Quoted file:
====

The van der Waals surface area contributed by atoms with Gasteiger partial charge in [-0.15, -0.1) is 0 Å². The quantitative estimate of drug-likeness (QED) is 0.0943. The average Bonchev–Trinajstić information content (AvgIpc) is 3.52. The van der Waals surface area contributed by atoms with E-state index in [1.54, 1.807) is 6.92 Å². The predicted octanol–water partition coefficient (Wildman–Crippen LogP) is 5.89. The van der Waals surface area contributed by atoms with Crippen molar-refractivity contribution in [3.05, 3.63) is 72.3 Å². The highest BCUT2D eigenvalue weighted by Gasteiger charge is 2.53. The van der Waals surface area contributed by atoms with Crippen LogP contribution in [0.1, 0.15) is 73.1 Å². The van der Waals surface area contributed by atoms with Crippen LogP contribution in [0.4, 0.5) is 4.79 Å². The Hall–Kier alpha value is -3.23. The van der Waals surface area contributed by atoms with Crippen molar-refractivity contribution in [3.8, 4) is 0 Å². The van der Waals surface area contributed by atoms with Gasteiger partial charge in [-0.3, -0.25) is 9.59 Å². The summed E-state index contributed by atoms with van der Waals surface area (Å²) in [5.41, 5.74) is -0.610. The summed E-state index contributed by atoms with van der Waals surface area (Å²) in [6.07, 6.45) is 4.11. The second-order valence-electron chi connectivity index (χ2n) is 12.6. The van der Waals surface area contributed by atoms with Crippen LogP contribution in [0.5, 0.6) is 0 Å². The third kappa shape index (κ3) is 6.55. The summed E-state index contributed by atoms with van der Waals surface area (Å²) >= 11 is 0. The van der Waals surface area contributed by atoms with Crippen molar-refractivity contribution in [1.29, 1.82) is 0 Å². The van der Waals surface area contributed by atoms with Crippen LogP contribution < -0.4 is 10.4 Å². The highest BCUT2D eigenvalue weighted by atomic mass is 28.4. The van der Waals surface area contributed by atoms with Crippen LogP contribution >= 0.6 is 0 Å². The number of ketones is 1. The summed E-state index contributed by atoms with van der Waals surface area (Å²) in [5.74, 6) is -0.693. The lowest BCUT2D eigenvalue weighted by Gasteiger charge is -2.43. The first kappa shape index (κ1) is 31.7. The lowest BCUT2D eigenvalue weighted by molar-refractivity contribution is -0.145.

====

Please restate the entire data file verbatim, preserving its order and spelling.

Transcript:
The van der Waals surface area contributed by atoms with Gasteiger partial charge in [-0.15, -0.1) is 0 Å². The quantitative estimate of drug-likeness (QED) is 0.0943. The average Bonchev–Trinajstić information content (AvgIpc) is 3.52. The van der Waals surface area contributed by atoms with E-state index in [1.54, 1.807) is 6.92 Å². The predicted octanol–water partition coefficient (Wildman–Crippen LogP) is 5.89. The van der Waals surface area contributed by atoms with Crippen molar-refractivity contribution in [3.05, 3.63) is 72.3 Å². The highest BCUT2D eigenvalue weighted by Gasteiger charge is 2.53. The van der Waals surface area contributed by atoms with Crippen LogP contribution in [0.1, 0.15) is 73.1 Å². The van der Waals surface area contributed by atoms with Crippen LogP contribution in [0.4, 0.5) is 4.79 Å². The Hall–Kier alpha value is -3.23. The van der Waals surface area contributed by atoms with Crippen molar-refractivity contribution in [3.8, 4) is 0 Å². The van der Waals surface area contributed by atoms with Gasteiger partial charge in [-0.3, -0.25) is 9.59 Å². The summed E-state index contributed by atoms with van der Waals surface area (Å²) in [5.41, 5.74) is -0.610. The summed E-state index contributed by atoms with van der Waals surface area (Å²) in [6.07, 6.45) is 4.11. The second-order valence-electron chi connectivity index (χ2n) is 12.6. The van der Waals surface area contributed by atoms with Crippen LogP contribution in [0.5, 0.6) is 0 Å². The third kappa shape index (κ3) is 6.55. The summed E-state index contributed by atoms with van der Waals surface area (Å²) >= 11 is 0. The van der Waals surface area contributed by atoms with Crippen molar-refractivity contribution in [1.29, 1.82) is 0 Å². The van der Waals surface area contributed by atoms with Crippen LogP contribution < -0.4 is 10.4 Å². The highest BCUT2D eigenvalue weighted by atomic mass is 28.4. The van der Waals surface area contributed by atoms with Crippen LogP contribution >= 0.6 is 0 Å². The number of ketones is 1. The summed E-state index contributed by atoms with van der Waals surface area (Å²) in [5.74, 6) is -0.693. The lowest BCUT2D eigenvalue weighted by Gasteiger charge is -2.43. The first kappa shape index (κ1) is 31.7. The lowest BCUT2D eigenvalue weighted by molar-refractivity contribution is -0.145.